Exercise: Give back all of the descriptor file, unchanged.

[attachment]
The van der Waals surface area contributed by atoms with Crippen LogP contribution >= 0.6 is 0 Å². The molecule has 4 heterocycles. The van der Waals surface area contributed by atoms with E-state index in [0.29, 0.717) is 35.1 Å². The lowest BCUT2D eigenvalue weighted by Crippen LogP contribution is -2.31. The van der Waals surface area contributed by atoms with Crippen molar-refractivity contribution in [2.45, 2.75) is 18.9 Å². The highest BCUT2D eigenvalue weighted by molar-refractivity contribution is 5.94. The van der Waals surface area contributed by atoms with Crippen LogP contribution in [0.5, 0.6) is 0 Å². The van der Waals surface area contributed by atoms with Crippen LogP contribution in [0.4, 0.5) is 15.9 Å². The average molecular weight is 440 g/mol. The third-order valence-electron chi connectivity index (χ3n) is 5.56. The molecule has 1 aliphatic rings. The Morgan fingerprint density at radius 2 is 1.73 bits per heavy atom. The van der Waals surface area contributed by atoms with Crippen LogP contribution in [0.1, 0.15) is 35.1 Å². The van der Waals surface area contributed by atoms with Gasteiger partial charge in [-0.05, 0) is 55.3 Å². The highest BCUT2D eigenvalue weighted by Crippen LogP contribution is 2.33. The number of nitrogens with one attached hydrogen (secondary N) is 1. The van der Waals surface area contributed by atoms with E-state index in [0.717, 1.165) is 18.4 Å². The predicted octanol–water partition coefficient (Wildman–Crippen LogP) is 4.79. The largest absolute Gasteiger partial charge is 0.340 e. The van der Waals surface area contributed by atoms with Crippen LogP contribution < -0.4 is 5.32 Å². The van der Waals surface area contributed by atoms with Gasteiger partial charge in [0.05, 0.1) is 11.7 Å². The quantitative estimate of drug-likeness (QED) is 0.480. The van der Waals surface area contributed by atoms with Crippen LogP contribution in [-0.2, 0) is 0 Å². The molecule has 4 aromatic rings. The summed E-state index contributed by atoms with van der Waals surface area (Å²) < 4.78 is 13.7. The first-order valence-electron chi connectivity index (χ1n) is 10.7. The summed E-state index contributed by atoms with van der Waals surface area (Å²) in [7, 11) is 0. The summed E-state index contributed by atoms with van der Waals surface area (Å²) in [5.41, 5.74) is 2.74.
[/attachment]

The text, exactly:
The van der Waals surface area contributed by atoms with Crippen LogP contribution >= 0.6 is 0 Å². The molecule has 4 heterocycles. The van der Waals surface area contributed by atoms with E-state index in [0.29, 0.717) is 35.1 Å². The lowest BCUT2D eigenvalue weighted by Crippen LogP contribution is -2.31. The van der Waals surface area contributed by atoms with Crippen molar-refractivity contribution in [2.45, 2.75) is 18.9 Å². The highest BCUT2D eigenvalue weighted by molar-refractivity contribution is 5.94. The van der Waals surface area contributed by atoms with Crippen LogP contribution in [0.5, 0.6) is 0 Å². The van der Waals surface area contributed by atoms with Crippen LogP contribution in [0.4, 0.5) is 15.9 Å². The average molecular weight is 440 g/mol. The third-order valence-electron chi connectivity index (χ3n) is 5.56. The molecule has 1 aliphatic rings. The Morgan fingerprint density at radius 2 is 1.73 bits per heavy atom. The van der Waals surface area contributed by atoms with Crippen LogP contribution in [0.1, 0.15) is 35.1 Å². The van der Waals surface area contributed by atoms with Gasteiger partial charge in [-0.05, 0) is 55.3 Å². The highest BCUT2D eigenvalue weighted by Crippen LogP contribution is 2.33. The number of nitrogens with one attached hydrogen (secondary N) is 1. The van der Waals surface area contributed by atoms with E-state index in [0.717, 1.165) is 18.4 Å². The predicted octanol–water partition coefficient (Wildman–Crippen LogP) is 4.79. The largest absolute Gasteiger partial charge is 0.340 e. The van der Waals surface area contributed by atoms with Crippen LogP contribution < -0.4 is 5.32 Å². The van der Waals surface area contributed by atoms with Gasteiger partial charge in [0.05, 0.1) is 11.7 Å². The quantitative estimate of drug-likeness (QED) is 0.480. The van der Waals surface area contributed by atoms with Crippen LogP contribution in [-0.2, 0) is 0 Å². The molecule has 4 aromatic rings. The summed E-state index contributed by atoms with van der Waals surface area (Å²) < 4.78 is 13.7. The first-order valence-electron chi connectivity index (χ1n) is 10.7. The summed E-state index contributed by atoms with van der Waals surface area (Å²) in [7, 11) is 0. The summed E-state index contributed by atoms with van der Waals surface area (Å²) in [5.41, 5.74) is 2.74.